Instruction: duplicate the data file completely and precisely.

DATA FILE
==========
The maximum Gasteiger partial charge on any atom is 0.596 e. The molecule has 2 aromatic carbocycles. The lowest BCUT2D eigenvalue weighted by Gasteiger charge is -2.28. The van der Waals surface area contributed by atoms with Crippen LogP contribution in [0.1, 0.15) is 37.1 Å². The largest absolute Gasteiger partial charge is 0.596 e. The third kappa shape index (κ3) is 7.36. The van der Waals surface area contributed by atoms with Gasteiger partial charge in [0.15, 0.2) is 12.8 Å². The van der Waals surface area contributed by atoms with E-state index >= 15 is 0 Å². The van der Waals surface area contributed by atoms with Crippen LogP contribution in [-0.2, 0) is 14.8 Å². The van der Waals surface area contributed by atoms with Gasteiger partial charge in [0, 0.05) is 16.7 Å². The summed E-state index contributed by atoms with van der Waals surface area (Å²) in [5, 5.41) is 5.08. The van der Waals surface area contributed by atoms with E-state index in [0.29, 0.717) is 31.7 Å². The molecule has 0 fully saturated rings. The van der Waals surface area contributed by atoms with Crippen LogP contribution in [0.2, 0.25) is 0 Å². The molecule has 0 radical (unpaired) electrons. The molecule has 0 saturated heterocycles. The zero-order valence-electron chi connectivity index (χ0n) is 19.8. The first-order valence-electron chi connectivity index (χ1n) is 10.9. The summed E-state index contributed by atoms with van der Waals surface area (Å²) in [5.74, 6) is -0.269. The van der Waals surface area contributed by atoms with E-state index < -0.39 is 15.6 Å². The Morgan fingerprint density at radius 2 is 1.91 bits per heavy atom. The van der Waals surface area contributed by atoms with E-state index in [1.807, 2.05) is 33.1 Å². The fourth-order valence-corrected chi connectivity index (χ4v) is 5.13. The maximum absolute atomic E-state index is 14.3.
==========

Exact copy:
The maximum Gasteiger partial charge on any atom is 0.596 e. The molecule has 2 aromatic carbocycles. The lowest BCUT2D eigenvalue weighted by Gasteiger charge is -2.28. The van der Waals surface area contributed by atoms with Crippen LogP contribution in [0.1, 0.15) is 37.1 Å². The largest absolute Gasteiger partial charge is 0.596 e. The third kappa shape index (κ3) is 7.36. The van der Waals surface area contributed by atoms with Gasteiger partial charge in [0.15, 0.2) is 12.8 Å². The van der Waals surface area contributed by atoms with E-state index >= 15 is 0 Å². The van der Waals surface area contributed by atoms with Crippen LogP contribution in [-0.2, 0) is 14.8 Å². The van der Waals surface area contributed by atoms with Gasteiger partial charge in [0, 0.05) is 16.7 Å². The summed E-state index contributed by atoms with van der Waals surface area (Å²) in [5, 5.41) is 5.08. The van der Waals surface area contributed by atoms with E-state index in [0.29, 0.717) is 31.7 Å². The molecule has 0 fully saturated rings. The van der Waals surface area contributed by atoms with Crippen LogP contribution in [0.2, 0.25) is 0 Å². The molecule has 0 radical (unpaired) electrons. The molecule has 0 saturated heterocycles. The zero-order valence-electron chi connectivity index (χ0n) is 19.8. The first-order valence-electron chi connectivity index (χ1n) is 10.9. The summed E-state index contributed by atoms with van der Waals surface area (Å²) in [5.74, 6) is -0.269. The van der Waals surface area contributed by atoms with E-state index < -0.39 is 15.6 Å². The Morgan fingerprint density at radius 2 is 1.91 bits per heavy atom. The van der Waals surface area contributed by atoms with E-state index in [1.807, 2.05) is 33.1 Å². The fourth-order valence-corrected chi connectivity index (χ4v) is 5.13. The maximum absolute atomic E-state index is 14.3.